Modernist potions

The Best Brews from Around the World
What makes coffee taste bad?

Written by Phil

A coffee enthusiast and traveler, Phil primarily spends his days thinking and writing about coffee. He also writes for HittingEject.com where he explores ideas of culture, psychology, and travel, and occasionally dabbles in horror.

Coffee ranges from heavenly nectar to gutter water. How can it be so inconsistent? What makes a good bean, and what makes a bad brew? Well, here’s the short answer to what makes coffee taste bad:

Many factors matter: water temperature, bean quality, grind level, and brew time. Your equipment should be clean, beans fresh, and the right time/temp for brewing. This will yield the best results.

There are two different kinds of bad: one is in the bean, which can have a variety of causes; the other is from problems in the brewing process. 

If you prefer visual representations that get to the point (and gloss over details), skip to the very bottom!

What makes a “Good Bean”?

1. Freshness

This is the most obvious factor when it comes to the quality of a coffee: fresh ingredients! However, as soon as the beans are roasted, they start losing flavor and freshness.

Every moment beans are sitting out, they’re emitting carbon dioxide (CO2). As they let the gas out, oxygen can get in and start oxidizing the tasty oils inside the beans. This can cause them to go rancid, which, while safe to drink, will taste like trash.

Some believe that beans sitting open for 24h actually lose 10% of their shelf life. That means in ~10 days of sitting out, they’re as stale as can be.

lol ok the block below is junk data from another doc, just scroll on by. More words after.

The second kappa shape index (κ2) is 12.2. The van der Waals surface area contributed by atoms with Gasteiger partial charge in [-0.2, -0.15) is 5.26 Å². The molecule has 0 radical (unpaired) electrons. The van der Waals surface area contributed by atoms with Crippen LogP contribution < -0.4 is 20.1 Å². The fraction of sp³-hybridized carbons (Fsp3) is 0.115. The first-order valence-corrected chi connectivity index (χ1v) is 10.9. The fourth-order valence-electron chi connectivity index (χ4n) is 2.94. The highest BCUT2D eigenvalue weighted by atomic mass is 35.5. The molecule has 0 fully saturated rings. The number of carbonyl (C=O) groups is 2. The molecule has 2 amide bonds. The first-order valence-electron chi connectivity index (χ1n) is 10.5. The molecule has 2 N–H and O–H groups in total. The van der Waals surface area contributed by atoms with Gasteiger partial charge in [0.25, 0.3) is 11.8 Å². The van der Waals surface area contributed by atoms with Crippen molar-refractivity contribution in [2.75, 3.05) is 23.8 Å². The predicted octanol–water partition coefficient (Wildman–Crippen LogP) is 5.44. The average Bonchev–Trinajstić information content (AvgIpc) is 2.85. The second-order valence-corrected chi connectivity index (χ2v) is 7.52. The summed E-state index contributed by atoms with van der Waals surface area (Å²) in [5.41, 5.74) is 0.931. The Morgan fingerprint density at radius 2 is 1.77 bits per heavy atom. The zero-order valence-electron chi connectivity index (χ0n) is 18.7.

The Fix: Toss out old beans, don’t buy beans in bulk, and make sure you keep your beans in an air-tight container at room temperature outside of direct light, optimally with a date of purchase/roasting on it. The best time is between 4 days and 2 weeks old (some say day 10 is peak flavor). 

As well, only grind what you need for maximum freshness. 

Finally, avoid keeping your beans in the fridge or freezer, as the condensation will make them age even faster! Dry, air-tight, and room temperature is best!

2. Roast

If you’re like me, you may think that the roast is only an issue if you roast them yourself (I have; it was a misadventure). But, in truth, even industrial roasters have difficulty with consistency. 

You see, beans need to constantly be jostled around to ensure they don’t burn. An analysis of 15 different roasters found that the sugar and protein contents of blends were inconsistent, meaning that the beans were not uniformly roasted. It’s a tricky business!